“And this (woman), being a daughter of Abraham, whom the Satan has bound—see! (for) eighteen years—is it not necessary (for her) to be loosed from this bond on the Sabbath day?”

It is easy to see, I think, from these examples, how traditions, with similar details and thematic points of emphasis, could be joined together and combined within the Gospel Tradition. There were doubtless many stories—of healing miracles, and Sabbath controversy scenes, etc—which did not come down to us, but which may have been known to the Gospel writers at the time. Luke records three such traditions, all quite similar in many ways, and Matthew may have combined two of them into a single account, as I have documented above. If added confirmation of this dynamic were needed, one could point to yet another Sabbath healing episode—quite apart from the Synoptic tradition—from the Gospel of John. This example, which I will discuss in the next note, also demonstrates a further development of the original (historical) tradition, such as we often see in the Fourth Gospel.

The Damascus Document, generally associated with the Community of the Qumran texts (Dead Sea Scrolls), contains an example quite similar to the one used by Jesus in Matthew 12:11f (and Luke 14:5). Only it makes the opposite point:

“Let no one assist a beast in giving birth on the Sabbath day. Even if it drops (its newborn) into a cistern or into a pit, one is not to raise it up on the Sabbath” (CD 11:13-14) [translation by J. A. Fitzmyer, Luke AB 28a, p. 1040]

This strict interpretation of the Sabbath law, presumably accepted by the Qumran Community, almost directly contradicts the attitude assumed by the saying of Jesus.

Jesus and the Gospel Tradition: The Baptism, Pt 3 (Matt 11:2ff etc)

Moving from the core Synoptic tradition (in Mark, cf. the previous note) to its development in the Gospels of Matthew and Luke, there are several areas to consider:

    1. The development of the immediate Synoptic tradition—i.e. of the Baptism and the beginning of Jesus’ ministry
    2. The “Q” material in Matt 11:2-19 / Lk 7:18-35, and
    3. Details or traditions found only in Luke

We begin today with the first two areas, leaving the third to be discussed in the next note. Remember that we are now examining the specific theme, or component, in the Tradition of Jesus’ identity as the Anointed One.

Luke 3:21-4:1ff & Matt 3:16-4:1ff

Both Luke and Matthew, to the extent that they made use of Mark (or a similar Synoptic source), have independently—(1) adapted the basic narrative of the baptism, and (2) incorporated so-called “Q” material.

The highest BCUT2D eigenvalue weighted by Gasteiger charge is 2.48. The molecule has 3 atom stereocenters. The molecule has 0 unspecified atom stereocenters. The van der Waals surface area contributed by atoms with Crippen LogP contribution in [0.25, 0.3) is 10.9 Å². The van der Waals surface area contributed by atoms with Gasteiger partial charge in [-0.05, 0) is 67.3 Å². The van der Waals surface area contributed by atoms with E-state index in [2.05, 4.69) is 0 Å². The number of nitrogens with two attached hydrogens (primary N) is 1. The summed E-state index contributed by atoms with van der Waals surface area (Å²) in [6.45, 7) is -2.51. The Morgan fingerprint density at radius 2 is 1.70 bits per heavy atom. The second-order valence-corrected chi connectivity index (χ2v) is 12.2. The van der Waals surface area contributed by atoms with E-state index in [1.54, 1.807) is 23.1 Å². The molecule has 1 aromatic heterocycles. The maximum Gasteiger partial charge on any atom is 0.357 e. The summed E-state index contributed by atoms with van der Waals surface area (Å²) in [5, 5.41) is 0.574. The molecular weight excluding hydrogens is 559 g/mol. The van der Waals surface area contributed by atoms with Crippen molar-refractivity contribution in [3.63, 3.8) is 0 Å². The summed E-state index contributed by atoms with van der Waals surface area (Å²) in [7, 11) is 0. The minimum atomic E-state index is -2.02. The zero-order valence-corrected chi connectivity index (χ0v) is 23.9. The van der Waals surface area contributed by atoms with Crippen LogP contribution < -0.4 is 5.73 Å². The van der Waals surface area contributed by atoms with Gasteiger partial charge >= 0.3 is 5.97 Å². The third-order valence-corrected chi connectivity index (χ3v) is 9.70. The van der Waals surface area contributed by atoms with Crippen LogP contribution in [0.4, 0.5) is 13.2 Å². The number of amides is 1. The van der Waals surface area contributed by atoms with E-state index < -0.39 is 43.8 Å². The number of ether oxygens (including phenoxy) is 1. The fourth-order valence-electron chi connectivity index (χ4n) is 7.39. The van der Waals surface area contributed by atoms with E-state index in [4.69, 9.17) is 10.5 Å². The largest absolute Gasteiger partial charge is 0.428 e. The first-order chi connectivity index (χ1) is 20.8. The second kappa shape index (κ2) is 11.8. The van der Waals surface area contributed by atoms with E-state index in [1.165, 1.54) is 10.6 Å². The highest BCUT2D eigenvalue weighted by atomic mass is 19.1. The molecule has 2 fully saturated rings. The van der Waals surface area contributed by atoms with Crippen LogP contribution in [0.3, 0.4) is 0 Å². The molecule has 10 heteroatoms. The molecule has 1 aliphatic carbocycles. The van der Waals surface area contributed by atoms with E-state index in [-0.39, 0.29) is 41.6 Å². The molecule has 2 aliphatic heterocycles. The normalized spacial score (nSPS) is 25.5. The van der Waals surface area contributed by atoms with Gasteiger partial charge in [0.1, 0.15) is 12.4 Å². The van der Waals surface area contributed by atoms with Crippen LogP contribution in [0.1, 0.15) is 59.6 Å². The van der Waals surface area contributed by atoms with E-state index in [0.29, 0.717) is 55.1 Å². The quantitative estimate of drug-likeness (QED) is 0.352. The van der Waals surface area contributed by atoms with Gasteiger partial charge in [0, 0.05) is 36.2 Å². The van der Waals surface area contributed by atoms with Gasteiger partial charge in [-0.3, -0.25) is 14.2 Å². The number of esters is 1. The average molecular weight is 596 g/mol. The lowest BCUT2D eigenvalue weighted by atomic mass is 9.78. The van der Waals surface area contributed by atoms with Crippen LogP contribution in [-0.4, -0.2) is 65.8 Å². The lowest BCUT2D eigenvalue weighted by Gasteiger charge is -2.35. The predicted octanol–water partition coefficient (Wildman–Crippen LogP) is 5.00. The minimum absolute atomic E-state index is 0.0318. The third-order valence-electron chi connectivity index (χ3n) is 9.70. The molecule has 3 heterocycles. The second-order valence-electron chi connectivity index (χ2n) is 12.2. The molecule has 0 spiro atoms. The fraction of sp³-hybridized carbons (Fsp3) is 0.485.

(1) Matt 3:13-17 and Luke 3:21-22

Matthew generally follows Mark closely in narrating the Baptism, with two main differences: (a) the description in Mk 1:9 (v. 13) has presumably been modified to allow for the insertion of the exchange between John and Jesus in vv. 14-15; and (b) the form of the declaration by the heavenly voice (v. 17) is different. Both of these changes seem to have, as a major (if not primary) purpose, a depiction of the baptism of Jesus as a sign to be observed by all the people (i.e. all Israel). The statement by Jesus in verse 15 indicates that, by submitting to baptism by John, he is fulfilling the religious forms and symbols, etc, of the Old Covenant (“all the righteousness [of God]”), stretching back through the Law and Prophets to the birth of the people Israel (cf. 11:13 par). The form of the heavenly declaration in v. 17 similarly functions as a public assertion regarding Jesus’ identity—”This is my Son…” It moves from a ‘simple’ record of events to include information about how people (believers) should understand them.

Luke has modified the Synoptic narrative somewhat differently, through arrangement and syntax. First, he has essentially ‘removed’ John from the scene (vv. 18-20), leaving Jesus on the stage alone. Secondly, the distinctive syntax of vv. 21-22 (a single sentence in Greek), drives the description forcefully ahead to make the heavenly declaration the definite focus of the narrative. The Lukan syntax here is quite difficult to translate literally, since it involves (an extreme) form of the construction e)ge/neto de/ (“and it came to be [that]”) + a sequence of infinitives (a construction used frequently in the Gospel). Here is a an approximation:

“And it came to be, in all of the people being dunked (by John), and Yeshua (also) being dunked and speaking out toward (God) [i.e. praying], and the holy Spirit’s stepping down [i.e. coming down] in bodily appearance as a dove, and (it was then that) a voice coming to be out heaven (said): ‘You are my Son, the (one) loved (by me)—in you I have good regard’.”

The three verbs in italics are all infinitives, which would typically be translated “to dunk”, “to step down”, and “to come to be”, but here have to be rendered differently, like participles or verbal nouns (gerunds), in order to make sense, and yet still capture the development of the sentence in its sequence, i.e.: